[0:03:22] JR: Yeah. Because you realize you're not actually going to die, even though –


[0:03:24] AS: You’re alive.


[0:03:25] JR: You were on ice bath, right.


[0:03:26] AS: Yeah. Yeah. I just love it.


[0:03:29] JR: It's practicing resurrection.


[0:03:31] AS: It is, actually. I remember after I got baptized, I was like, “I want to go back in.” Maybe that's why I love it.


[0:03:40] JR: Oh, my gosh. I love it. All right. Well, I don't know that you've convinced me, but I bet this cultivates grit too, in like perseverance. I don't know. I'm interested.


[0:03:49] AS: Yeah.


[0:03:49] JR: I'm interested in exploring this.


[0:03:51] AS: It does. It push – it helps you recognize that we live a pretty comfortable life. I think getting ourselves uncomfortable is where the change always happens, right? I think it's just good practice to go, okay, I know what it feels to be that uncomfortable. the rest of the day, come what may, you know that you can get through it.


[0:04:15] JR: This is James 1, right? Trials are producing endurance. You know, I love it.


[0:04:20] AS: Yeah.


[0:04:21] JR: I told you before we started recording, I had a weird confession that I read your cookbook in one sitting. That's a weird thing to do, right?


[0:04:28] AS: It's a great confession, though. I love it.


[0:04:30] JR: It's a great confession. I mean, listen, I was sick. I still got a little residual something. That's why I sound so odd today. I've been – like, this is a unique book. It is a true devotional cookbook. What I loved about it was you're just such a phenomenal writer. It's almost like you were a serious journalist at CNN before – day. No, but like, it was super accessible and yet incredibly rich, theologically. I loved it so much. In the introduction of the book, Aarti, you said that these four words pray before you cook changed the way that you look at your work in the kitchen. How so?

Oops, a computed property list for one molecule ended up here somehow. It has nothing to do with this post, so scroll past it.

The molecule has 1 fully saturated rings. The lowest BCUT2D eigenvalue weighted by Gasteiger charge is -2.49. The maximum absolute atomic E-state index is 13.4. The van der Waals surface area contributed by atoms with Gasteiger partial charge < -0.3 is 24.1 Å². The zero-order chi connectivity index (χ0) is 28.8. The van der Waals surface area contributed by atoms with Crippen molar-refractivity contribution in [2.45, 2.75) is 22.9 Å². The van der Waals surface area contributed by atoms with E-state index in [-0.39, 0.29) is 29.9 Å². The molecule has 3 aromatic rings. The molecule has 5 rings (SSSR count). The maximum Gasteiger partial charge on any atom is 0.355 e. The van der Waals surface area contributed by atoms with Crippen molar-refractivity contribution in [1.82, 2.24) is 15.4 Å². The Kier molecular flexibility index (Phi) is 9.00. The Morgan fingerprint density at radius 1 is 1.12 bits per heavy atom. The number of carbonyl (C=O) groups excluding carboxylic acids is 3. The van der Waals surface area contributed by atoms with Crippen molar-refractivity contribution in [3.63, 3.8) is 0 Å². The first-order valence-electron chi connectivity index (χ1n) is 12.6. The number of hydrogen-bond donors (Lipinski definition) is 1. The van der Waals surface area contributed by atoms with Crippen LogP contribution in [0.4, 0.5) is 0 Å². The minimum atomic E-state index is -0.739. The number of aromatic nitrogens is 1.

[0:05:10] AS: Well, cooking had been a sanctuary for me. It had been a place that I ran to when my first career in journalism was crumbling. In its crumbling, so was my identity, right? Because I had wrapped it up so much in my work and in what I felt like was my vocation. Then cut to 10, 15 years later. Here I am getting to do this place of sanctuary as my work. Guess what? Da, da, da. It's not a sanctuary anymore.


I started to relate to people who look at the kitchen as yet another thing on their to-do list. It really scared me, frankly, because here was this thing that A, had been my joy. B, was now my bread and butter. I didn't like it anymore. It was starting to feel like an imposition on me. It was only when I had had this interaction with this woman who owned a grocery store on the west side of LA that's still there. It's called Bharat Bazaar. It's also called Samosa House, because there's a restaurant component to it too.


The woman that owns it had told me that she prayed before she cooked and in fact, had taught her cooks to pray before they cooked. When I asked her why, she said it was, because she wanted to be this pure and open vessel for whomever would eat her food. Now she's Hindu. I'm Christian. There is truth in that. It turned the light on for me to go, why would I not invite God into this thing that I do on a near daily basis, especially as the years went on. It became this thing that felt like a real imposition and a real burden. Frankly, drudgery.